What Really Matters About Measure P

The Language Can Be Fixed; the Groundwater Cannot

"It is better to be roughly right than precisely wrong." — John Maynard Kenyes

When I first began to think about Measure P, I felt lost in the weeds of this and that detail, and I realized I didn’t have the time to research the various contentions. But fundamental principles and common sense came to my rescue. Here’s how I see it:

The language in Measure P can be fixed. The groundwater cannot.

The economics of extreme oil extraction rely on internalizing profits and externalizing costs. Put more plainly: If a well produces oil, the oil company makes money. They do not pay for the extreme climate effects of the extreme oil extraction techniques Measure P seeks to ban. We all pay. This is the real carbon tax: Costly climate chaos foisted on every current and future creature by entities that emit lots of carbon without paying the consequences themselves.

If our groundwater basins are structurally or chemically damaged, anyone who uses water pays. Just consider for a moment how serious this is. There is a small, finite amount of groundwater storage in the county. This is our drought emergency water source, and every gallon of it counts. Water stored under your feet is way more valuable than water stored, say, in the Sierras. Why? We use maybe 50 pounds a day per person of every other kind of material combined (food, gas, aluminum, plastic, etc.) … except we use about a thousand pounds a day of water, per person. Local water storage is going to be more and more important as the energy and climate cost of pumping long distance climbs.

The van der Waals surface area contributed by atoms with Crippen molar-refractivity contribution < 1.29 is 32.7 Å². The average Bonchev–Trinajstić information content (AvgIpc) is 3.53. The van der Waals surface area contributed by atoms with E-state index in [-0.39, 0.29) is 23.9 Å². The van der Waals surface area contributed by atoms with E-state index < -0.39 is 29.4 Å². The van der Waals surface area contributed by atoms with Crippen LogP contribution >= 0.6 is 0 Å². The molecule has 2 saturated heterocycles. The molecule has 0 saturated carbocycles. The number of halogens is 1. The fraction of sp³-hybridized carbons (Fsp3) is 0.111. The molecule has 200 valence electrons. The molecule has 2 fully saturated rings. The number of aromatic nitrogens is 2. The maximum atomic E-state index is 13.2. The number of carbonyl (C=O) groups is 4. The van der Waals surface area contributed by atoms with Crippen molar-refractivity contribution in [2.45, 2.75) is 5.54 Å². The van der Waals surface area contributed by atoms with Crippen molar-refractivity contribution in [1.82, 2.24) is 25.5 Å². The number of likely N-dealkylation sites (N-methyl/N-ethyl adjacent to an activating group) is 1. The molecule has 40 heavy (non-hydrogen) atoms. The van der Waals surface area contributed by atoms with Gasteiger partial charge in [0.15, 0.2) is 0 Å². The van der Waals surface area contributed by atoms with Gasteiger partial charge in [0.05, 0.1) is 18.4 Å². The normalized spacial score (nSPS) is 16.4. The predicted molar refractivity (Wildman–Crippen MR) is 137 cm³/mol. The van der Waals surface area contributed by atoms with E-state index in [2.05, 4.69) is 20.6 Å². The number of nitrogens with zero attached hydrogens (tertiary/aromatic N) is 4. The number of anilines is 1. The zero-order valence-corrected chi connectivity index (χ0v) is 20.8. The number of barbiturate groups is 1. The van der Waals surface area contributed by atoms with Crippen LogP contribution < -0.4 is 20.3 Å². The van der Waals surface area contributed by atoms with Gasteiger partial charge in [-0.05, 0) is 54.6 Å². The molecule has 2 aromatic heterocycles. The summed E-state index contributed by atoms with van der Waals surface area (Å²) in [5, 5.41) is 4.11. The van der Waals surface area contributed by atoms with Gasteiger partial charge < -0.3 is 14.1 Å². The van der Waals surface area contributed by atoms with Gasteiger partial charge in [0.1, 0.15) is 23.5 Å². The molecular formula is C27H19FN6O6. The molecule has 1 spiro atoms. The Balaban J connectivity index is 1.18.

Extreme oil may offer a handful of short-term jobs, but without water, there’s not only no jobs, there’s no life.

If oil companies were financially responsibility for the costs to climate and groundwater, there would be no extreme oil extraction (steam, tar sands, fracking, etc.).

Basically, what the oil companies have to offer is the few coins that fall from their arms while hauling their loot out of the county, for the few decades remaining till the oil is gone.

Long after the sweetness of these coins is forgotten, the bitterness of climate disruption will remain, for a millennia. The potential cataclysm of damage to the groundwater basins could last for thousands of years. Doesn’t matter if it’s 3 percent of wells that go wrong with groundwater as industry claims, or 30 percent as others claim; the cost benefit is absurdly good for them and absurdly bad for us.

There’s thousands of extreme extraction wells poised for permitting between now and the next election. Each would use millions of gallons of water.

Measure P is a necessary brake on the extreme cost to local and world citizenry of extreme oil extraction. Please vote “yes.”

Art Ludwig consults internationally on water, wastewater, and energy systems design.


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